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Credit reference agencies, such as Experian, have come to play a significant role in most people’s lives. We tend to interact with them at the point of applying for credit, whether that’s a mortgage or personal loans. However, while most of us have had some interaction with credit reference agencies at some point there is still quite a lot of misunderstanding about how they actually work.
According to the World Bank “credit reporting…allows lenders to evaluate the borrowing capacity of clients. And lets good borrowers benefit from more and cheaper lending.” Today, credit reference agencies have two main purposes: to help lenders make decisions that are fair, consistent and well informed and also to help prevent financial fraud. There are three agencies in the UK: Callcredit, Equifax and Experian.
Banks, other lenders, building societies, mobile phone companies and retailers are some of the main organisations that use credit reference agencies. The information that is provided to these enterprises enables them to make a fairly swift decision about whether or not to offer credit to a consumer. The available data provides insight into whether the person making the application can afford the credit that they want and, crucially, whether they are likely to be able to repay it.
They must be authorised by the Financial Conduct Authority and credit reference information must be stored and processed in accordance with data protection legislation. Complaints about agencies are made to the Information Commissioner’s Office or the Financial Ombudsman.
There are two main sources of data for credit reference agencies: public information and information that has come from a credit account.
Public information – this includes the Electoral Roll, as well as information on court judgements and bankruptcies from government services such as the Insolvency Service.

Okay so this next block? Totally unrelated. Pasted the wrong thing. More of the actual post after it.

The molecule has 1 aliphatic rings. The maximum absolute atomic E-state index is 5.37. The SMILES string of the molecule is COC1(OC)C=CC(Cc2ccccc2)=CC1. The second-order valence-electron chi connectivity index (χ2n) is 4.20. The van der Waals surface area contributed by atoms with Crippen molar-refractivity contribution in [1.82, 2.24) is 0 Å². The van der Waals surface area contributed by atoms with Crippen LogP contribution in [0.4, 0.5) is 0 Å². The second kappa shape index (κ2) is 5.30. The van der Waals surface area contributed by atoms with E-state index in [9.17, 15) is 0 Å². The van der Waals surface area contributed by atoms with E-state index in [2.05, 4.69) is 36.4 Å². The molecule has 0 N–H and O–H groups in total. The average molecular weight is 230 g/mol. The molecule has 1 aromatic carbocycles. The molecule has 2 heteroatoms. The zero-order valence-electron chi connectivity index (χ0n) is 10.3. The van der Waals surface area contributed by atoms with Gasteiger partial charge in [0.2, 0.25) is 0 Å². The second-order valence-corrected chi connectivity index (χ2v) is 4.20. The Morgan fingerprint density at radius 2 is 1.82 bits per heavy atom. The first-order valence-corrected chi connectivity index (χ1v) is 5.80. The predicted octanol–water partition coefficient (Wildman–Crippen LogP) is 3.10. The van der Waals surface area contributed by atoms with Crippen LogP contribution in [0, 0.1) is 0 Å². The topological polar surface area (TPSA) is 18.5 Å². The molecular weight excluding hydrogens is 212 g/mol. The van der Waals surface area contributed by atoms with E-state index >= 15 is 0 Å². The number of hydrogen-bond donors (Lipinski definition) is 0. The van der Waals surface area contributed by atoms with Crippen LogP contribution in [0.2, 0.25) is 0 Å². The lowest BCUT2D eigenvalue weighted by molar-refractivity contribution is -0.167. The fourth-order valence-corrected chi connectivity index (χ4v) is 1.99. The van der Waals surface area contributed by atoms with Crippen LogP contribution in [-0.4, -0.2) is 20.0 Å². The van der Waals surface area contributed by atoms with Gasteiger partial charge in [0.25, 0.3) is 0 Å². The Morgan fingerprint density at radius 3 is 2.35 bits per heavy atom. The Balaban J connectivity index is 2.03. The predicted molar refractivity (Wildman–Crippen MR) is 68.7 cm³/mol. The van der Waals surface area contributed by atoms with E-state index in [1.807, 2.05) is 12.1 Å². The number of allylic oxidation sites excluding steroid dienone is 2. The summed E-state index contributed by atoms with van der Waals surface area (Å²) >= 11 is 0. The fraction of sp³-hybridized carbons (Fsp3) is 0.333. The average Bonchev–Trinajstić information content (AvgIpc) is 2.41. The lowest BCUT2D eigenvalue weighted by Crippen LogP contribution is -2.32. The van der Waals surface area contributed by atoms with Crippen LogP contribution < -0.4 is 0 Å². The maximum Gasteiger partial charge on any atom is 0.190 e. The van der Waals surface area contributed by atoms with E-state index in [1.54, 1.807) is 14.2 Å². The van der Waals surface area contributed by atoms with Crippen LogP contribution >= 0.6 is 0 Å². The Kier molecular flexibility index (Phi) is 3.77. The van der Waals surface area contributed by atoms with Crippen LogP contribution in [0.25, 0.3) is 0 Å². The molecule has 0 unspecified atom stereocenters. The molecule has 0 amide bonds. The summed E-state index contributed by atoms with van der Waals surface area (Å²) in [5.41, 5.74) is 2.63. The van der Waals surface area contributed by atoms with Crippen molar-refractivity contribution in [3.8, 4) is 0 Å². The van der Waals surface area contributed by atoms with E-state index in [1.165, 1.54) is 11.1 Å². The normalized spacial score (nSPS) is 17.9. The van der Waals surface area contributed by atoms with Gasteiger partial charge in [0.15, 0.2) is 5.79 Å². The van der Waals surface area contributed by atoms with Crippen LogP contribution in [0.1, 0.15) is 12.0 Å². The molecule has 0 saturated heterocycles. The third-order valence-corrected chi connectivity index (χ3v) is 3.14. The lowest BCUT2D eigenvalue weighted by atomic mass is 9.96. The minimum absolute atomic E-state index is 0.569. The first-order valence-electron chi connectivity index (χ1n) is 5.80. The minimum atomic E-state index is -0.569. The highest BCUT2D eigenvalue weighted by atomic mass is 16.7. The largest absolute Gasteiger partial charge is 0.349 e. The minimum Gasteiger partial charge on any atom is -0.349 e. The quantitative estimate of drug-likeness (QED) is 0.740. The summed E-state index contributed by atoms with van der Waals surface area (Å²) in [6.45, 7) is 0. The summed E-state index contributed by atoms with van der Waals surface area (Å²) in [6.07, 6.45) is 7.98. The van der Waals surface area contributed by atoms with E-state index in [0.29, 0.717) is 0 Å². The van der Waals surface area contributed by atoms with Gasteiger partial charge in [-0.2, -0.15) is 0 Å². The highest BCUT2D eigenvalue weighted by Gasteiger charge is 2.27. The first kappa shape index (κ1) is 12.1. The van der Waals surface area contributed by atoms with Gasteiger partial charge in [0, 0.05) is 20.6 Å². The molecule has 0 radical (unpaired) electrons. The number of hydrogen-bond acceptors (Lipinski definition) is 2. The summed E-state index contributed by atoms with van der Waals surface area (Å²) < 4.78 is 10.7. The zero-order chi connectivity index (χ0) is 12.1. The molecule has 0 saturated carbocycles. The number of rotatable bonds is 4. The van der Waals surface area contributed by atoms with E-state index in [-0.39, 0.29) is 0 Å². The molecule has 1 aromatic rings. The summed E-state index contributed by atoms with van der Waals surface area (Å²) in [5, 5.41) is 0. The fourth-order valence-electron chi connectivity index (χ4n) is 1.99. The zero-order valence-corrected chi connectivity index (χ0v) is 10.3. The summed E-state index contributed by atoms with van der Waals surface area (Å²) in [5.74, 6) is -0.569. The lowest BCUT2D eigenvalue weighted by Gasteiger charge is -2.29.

Credit account information – this is information from other lenders about their customers. This is effectively a combined copy of all the information that individual lenders have about someone, held in one accessible place. Only lenders who are members of a scheme called CAIS (Credit Account Information Sharing) have access to this information.
When it comes to credit account information, yes. When an application for credit is made to a lender there will usually be a requirement for the borrower to give that lender permission to share information with other lenders. If you read the small print of your last loan or credit agreement you will find that permission written into the terms.
With respect to the public information that credit reference agencies hold there is no requirement for consent as this is already public knowledge.
Nothing. The data is simply gathered together in one place and then held there for lenders to access when an application is made for credit. The agencies themselves don’t actually process the data or package it up. It’s actually the provider of credit who uses the data to help them decide whether credit should be extended to the applicant.
Lenders are legally required to keep a record of all the searches that are carried out. Every time a search is made against an individual it leaves a ‘footprint’ that other lenders can see (although lenders can’t see who has made the search and will only see credit searches and not non-credit searches such as an identity check). This information forms part of the decision making process for lenders. For example, if an individual has a lot of footprints against their name in a short space of time this could be an indication of someone applying for credit that they can’t afford. In some circumstances, a so-called “soft search” can be done that does not leave a footprint.
Credit reference agencies are quite limited in terms of what they can and can’t do with the data they receive. There are some common misconceptions about this – in particular, what these agencies don’t do with our data:
Amanda Gillam is Solution Loans's General Manager and has been since 2009. She is also a prolific writer on personal finance issues, and has been quoted numerous times in articles published on 3rd party websites and in press releases. Her...Read about Amanda Gillam
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